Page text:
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Please help - DIY directional antennas

Last response: in Wireless Networking
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December 29, 2008 1:48:16 AM

I am setting up a wifi system. I want to shoot the wifi signal about 1000 feet and want to try a DIY antenna.

I can find plenty of info on building parabolic antennas, but I don't fully understand how everything should hook up and what is needed in addition to the antennas. For example, I have a cable modem at the origination point. Is it simply a matter of hooking up a router to the modem and then hooking the antenna up to the router? And what about the destination point? Do I simply buy a second router, hook it up to the accepting antenna? Are there amplifiers or other components involved ?
Thanks

Anonymous
December 30, 2008 12:56:40 PM

The parabolic aerials should be substituted for the router and wireless adapter's existing aerials.

If you want to transmit router to router you will need models which support WDS (wireless distribution system)
December 30, 2008 2:42:18 PM

skewzme said:
I am setting up a wifi system. I want to shoot the wifi signal about 1000 feet and want to try a DIY antenna.

I can find plenty of info on building parabolic antennas, but I don't fully understand how everything should hook up and what is needed in addition to the antennas. For example, I have a cable modem at the origination point. Is it simply a matter of hooking up a router to the modem and then hooking the antenna up to the router? And what about the destination point? Do I simply buy a second router, hook it up to the accepting antenna? Are there amplifiers or other components involved ?
Thanks


You would rather do a bridge link for a reliable connection back to the cable modem. There are a number of ways to accomplish this and here is one of the inexpensive ways assuming you have LOS (Line of Sight). I personally like the Tranzeo product as its an all in one unit and you can ebay a pair pretty cheap.

1. HOME BASE
- Cable mode
- Router
- Tranzeo Bridge (All In 1)

2. RECEIVING END
- Switch
- Tranzeo Bridge (All In 1)

Assuming you have line of site and even if you dont at 1000 feet you could still have some luck depending on whats in your way ... The bridge link will expand your network edge to the receiving end in this example. Now there will be some configuration involved on the bridges, as you would expect. So check back and i will help you with this ...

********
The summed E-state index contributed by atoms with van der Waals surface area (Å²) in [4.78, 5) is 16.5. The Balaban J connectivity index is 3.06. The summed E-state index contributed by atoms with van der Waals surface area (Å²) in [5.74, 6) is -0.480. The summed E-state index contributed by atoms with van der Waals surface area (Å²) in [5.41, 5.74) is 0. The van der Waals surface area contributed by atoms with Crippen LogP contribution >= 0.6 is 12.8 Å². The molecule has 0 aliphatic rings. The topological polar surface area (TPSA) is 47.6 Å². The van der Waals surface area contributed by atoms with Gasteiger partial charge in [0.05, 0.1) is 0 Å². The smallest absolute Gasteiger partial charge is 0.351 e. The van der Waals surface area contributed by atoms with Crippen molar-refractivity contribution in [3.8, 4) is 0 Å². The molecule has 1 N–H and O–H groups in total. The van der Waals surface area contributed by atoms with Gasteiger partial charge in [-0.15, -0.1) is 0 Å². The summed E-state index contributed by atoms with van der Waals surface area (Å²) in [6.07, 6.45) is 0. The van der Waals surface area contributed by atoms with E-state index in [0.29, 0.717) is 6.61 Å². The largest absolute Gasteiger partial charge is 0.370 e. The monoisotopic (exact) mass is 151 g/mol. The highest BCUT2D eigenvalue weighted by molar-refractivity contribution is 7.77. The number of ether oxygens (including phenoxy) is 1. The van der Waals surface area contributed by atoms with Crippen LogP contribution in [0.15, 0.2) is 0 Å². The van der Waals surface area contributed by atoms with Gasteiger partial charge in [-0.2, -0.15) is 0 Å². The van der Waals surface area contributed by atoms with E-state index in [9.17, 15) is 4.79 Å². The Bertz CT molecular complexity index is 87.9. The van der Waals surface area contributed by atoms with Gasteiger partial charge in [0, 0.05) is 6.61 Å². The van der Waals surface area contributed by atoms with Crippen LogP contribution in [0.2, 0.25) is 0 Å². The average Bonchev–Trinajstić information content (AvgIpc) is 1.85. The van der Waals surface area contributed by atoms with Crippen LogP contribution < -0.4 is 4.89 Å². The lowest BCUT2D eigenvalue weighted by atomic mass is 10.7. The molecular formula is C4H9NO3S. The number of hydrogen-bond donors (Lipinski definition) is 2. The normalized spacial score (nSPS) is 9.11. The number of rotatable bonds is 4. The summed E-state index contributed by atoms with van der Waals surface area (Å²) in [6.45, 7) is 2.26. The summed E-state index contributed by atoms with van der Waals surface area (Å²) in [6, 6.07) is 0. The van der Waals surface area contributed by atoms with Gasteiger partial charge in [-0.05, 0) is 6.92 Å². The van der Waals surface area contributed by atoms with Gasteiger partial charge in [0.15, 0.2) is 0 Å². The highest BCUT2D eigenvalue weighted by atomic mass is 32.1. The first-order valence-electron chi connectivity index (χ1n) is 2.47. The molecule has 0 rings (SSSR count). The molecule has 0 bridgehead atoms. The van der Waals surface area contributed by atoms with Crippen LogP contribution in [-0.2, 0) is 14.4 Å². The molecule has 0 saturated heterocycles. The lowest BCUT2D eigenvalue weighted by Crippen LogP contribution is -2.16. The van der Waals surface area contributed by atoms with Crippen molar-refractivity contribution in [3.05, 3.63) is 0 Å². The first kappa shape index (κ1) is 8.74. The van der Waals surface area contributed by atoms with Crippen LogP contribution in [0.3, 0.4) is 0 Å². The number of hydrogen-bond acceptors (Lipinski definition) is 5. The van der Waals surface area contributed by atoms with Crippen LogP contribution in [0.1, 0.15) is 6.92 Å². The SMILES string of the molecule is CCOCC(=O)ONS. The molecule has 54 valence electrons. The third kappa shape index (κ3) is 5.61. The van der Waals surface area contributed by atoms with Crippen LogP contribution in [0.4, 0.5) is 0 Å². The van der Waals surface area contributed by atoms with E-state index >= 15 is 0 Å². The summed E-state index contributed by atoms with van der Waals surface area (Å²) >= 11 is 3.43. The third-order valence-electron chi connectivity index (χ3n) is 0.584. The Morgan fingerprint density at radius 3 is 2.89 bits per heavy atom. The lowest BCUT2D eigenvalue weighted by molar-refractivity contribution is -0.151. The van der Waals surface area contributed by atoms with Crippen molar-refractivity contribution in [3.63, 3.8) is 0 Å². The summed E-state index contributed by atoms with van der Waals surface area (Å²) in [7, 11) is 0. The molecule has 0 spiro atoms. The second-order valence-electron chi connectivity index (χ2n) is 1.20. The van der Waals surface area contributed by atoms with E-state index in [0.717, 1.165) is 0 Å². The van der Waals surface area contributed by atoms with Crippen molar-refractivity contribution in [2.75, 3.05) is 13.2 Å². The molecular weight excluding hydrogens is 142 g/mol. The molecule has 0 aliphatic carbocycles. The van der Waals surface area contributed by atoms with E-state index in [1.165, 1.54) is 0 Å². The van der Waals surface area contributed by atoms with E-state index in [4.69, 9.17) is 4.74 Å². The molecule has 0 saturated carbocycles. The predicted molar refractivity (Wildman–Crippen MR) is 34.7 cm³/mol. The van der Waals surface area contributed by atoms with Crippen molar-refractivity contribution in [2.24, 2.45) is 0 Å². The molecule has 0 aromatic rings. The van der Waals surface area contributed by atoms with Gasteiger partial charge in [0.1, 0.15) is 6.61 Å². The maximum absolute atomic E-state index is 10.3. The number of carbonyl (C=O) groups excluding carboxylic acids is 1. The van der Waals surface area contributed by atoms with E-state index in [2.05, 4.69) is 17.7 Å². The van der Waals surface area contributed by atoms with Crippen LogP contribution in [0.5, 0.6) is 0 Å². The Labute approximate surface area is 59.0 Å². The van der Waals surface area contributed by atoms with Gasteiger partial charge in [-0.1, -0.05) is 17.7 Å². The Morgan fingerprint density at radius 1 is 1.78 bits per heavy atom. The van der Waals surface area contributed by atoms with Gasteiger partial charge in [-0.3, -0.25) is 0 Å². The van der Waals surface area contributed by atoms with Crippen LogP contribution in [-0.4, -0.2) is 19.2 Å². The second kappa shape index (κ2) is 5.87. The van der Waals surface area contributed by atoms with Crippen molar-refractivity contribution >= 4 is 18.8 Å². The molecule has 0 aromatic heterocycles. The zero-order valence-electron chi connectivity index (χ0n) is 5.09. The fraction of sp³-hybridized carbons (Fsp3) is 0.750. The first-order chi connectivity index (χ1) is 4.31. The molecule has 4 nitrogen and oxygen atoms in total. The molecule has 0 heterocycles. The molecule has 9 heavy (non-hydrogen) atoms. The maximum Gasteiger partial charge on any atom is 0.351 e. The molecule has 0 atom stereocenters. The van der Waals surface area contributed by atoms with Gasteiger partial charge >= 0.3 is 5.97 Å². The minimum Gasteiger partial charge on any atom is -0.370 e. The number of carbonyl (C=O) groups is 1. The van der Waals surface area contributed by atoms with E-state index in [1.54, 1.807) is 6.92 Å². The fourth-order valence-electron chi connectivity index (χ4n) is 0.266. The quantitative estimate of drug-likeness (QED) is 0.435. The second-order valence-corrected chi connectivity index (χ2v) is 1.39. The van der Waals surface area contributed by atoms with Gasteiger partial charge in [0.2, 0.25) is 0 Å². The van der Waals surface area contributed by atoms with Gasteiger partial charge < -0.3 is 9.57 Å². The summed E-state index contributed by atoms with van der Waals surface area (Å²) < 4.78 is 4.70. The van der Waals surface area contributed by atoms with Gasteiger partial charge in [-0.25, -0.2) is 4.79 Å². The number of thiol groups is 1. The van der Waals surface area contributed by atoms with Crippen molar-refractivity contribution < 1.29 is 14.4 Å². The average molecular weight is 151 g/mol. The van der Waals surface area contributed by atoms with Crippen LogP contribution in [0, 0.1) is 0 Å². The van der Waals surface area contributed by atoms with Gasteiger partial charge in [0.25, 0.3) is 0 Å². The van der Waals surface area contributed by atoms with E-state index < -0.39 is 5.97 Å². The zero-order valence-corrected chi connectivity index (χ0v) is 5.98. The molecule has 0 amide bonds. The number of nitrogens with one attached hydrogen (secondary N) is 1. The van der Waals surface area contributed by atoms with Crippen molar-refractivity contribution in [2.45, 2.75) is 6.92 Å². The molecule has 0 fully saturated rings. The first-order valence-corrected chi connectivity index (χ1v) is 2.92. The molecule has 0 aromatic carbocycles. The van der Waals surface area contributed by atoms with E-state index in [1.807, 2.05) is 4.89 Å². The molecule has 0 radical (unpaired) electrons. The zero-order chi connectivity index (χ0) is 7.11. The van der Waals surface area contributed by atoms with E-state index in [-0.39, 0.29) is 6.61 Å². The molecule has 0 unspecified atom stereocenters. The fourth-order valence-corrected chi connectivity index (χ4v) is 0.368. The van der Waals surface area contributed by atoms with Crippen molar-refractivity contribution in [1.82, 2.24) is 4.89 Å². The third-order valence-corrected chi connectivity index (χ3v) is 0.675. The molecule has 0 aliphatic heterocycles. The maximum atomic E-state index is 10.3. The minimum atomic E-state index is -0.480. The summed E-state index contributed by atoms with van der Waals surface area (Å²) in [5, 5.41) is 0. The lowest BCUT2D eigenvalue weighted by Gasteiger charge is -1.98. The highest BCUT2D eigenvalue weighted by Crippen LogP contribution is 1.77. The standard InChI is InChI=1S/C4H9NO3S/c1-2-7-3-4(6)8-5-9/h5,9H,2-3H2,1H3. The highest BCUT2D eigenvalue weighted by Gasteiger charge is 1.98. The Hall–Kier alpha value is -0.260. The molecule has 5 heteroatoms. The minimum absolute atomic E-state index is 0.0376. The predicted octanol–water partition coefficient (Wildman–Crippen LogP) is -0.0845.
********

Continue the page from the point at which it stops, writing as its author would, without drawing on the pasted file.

Related resources
December 31, 2008 1:02:18 AM

Thanks for the replies.

gstefanick:

I have now cleared a path about 15 feet wide through the wooded area that separates the two houses and have a clear LOS. Is a 15 foot wide path sufficient?

Also, you say you can help me with configuration? How would we do that?
Thanks

December 31, 2008 1:37:26 AM

skewzme said:
Thanks for the replies.

gstefanick:

I have now cleared a path about 15 feet wide through the wooded area that separates the two houses and have a clear LOS. Is a 15 foot wide path sufficient?

Also, you say you can help me with configuration? How would we do that?
Thanks



Not likely, how high can you go? You need to be aware of the fresnel zone when doing wireless links.

The config is pretty easy and can be done over IM or via email.

check out this link to see what the bridge looks like

http://cwnp.com/phpBB2/viewtopic.php?t=4340
December 31, 2008 2:15:05 AM

Can't get over the trees - they're too tall and the destination point is at woods edge.
Let me further clarify the site:

Starting at the origination point, the signal would travel about 300 feet before entering the wooded area. This is where I have cleared the path, which as stated, is about 15, maybe 20 feet wide. The signal would have to travel the remaining 700 feet through this path.
Are there antennas that have narrow focus? Is there a way to determine the fresnel zone required based on the type of antenna used?
What about 900 mhz? Would this be an alternative in this situation?
Thanks

December 31, 2008 3:22:20 AM

skewzme said:
Can't get over the trees - they're too tall and the destination point is at woods edge.
Let me further clarify the site:

Starting at the origination point, the signal would travel about 300 feet before entering the wooded area. This is where I have cleared the path, which as stated, is about 15, maybe 20 feet wide. The signal would have to travel the remaining 700 feet through this path.
Are there antennas that have narrow focus? Is there a way to determine the fresnel zone required based on the type of antenna used?
What about 900 mhz? Would this be an alternative in this situation?
Thanks



Im thinking cheap unless you have deep pockets ... :)  Sure 900 is an option but can be pretty costly not to mention you will get 2 meg throughput, instead of a cheaper higher throughput option with going with a 2.4 or 5GHz solution.